To find out 7 quick tips to use when presenting via teleconference, check out my latest guest blog post for Susan Solovic's website:

7 Quick Tips for Presenting Via Teleconference

THE Small Business Expert, Susan Wilson Solovic is an award-winning serial entrepreneur, New York Times, Wall Street Journal, top 100 and USA Today bestselling author, media personality, sought-after keynote speaker, and attorney.

Monday, July 25, 2016

When Presenting, Stay Within Your Time Limit

When you’re giving a presentation, it’s crucial that you don’t go over the time limit. 

Whether you’ve set it yourself or have agreed to a time limit set by the meeting organizer, you need to prepare so that you can coalarm clock 3.jpgver your topic within that time limit.  No one will usually complain if you end a minute early, but the moment you go past your time limit, people will get restless and impatient.

It’s disrespectful to ignore the time limit.  If you go over by ten minutes, what you’re really saying to the audience is, “what I have to say is so important that I really don’t care what it is that you’re missing while you sit here and listen to me.” And that’s not the message that you want to send to your audience and it certainly won’t help you keep their attention.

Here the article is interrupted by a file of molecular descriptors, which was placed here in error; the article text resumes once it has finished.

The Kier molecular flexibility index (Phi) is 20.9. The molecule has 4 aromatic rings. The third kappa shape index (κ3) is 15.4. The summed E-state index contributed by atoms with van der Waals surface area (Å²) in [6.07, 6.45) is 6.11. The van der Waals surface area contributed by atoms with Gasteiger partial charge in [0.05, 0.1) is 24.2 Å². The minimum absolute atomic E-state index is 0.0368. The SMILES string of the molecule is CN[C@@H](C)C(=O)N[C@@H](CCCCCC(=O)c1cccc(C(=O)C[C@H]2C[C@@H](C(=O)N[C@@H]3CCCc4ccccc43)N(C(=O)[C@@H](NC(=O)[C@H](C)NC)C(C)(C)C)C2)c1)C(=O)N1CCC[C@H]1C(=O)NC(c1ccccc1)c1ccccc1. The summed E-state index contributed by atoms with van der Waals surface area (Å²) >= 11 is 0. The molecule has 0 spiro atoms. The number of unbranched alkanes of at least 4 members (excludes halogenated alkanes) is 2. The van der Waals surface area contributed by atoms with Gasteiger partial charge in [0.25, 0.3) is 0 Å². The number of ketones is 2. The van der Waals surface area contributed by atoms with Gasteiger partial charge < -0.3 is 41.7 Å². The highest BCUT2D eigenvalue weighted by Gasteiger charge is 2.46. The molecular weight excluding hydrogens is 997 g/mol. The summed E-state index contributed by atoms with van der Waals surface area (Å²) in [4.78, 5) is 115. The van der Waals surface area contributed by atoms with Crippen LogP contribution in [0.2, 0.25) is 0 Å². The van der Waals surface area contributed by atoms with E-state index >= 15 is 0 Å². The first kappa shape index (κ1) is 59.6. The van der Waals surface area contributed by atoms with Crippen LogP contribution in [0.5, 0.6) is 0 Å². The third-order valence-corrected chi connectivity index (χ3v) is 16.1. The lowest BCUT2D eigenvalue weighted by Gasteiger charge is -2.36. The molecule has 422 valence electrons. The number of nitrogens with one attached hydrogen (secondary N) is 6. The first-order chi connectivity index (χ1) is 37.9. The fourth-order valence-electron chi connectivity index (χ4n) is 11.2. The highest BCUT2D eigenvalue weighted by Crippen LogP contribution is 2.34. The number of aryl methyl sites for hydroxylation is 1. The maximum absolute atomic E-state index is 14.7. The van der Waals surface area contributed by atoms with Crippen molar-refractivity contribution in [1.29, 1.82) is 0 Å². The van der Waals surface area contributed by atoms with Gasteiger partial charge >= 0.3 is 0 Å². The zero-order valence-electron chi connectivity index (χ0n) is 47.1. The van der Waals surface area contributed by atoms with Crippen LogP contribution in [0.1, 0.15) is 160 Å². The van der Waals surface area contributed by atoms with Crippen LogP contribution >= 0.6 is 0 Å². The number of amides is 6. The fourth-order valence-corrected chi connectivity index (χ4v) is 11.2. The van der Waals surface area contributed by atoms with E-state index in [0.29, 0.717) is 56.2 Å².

Check out the rest of the post on the Constant Contact Community blog:

Sunday, July 3, 2016

Know Your Audience

by Gilda Bonanno

One of the main rules of successful presentation preparation is to know your audience. Here are some tips to consider when you're thinking about how to connect to your audience, whether it's an audience of 1 or 100:

·       Know what's playing on station WIIFM.  That's the station the people in your audience are tuned into - "What's In It For Me?"   They're focused on WIIFM (pronounced "wiff-um") not because they are self-centered, but because they are bombarded with information and have to filter it in order to stay afloat. They can only retain a small part of what you're saying and they need to find which part is most relevant to them.  State the WIIFM outright; for example, in a presentation about transitions, you might say, "If you understand the stages of reaction to change, you will be better able to understand what your employees will go through when the merger is announced next month."

·       Know their style.  Does this audience want to see the graphs? Do they want the big picture or the details? Are they geared towards defining the problem or hearing a solution?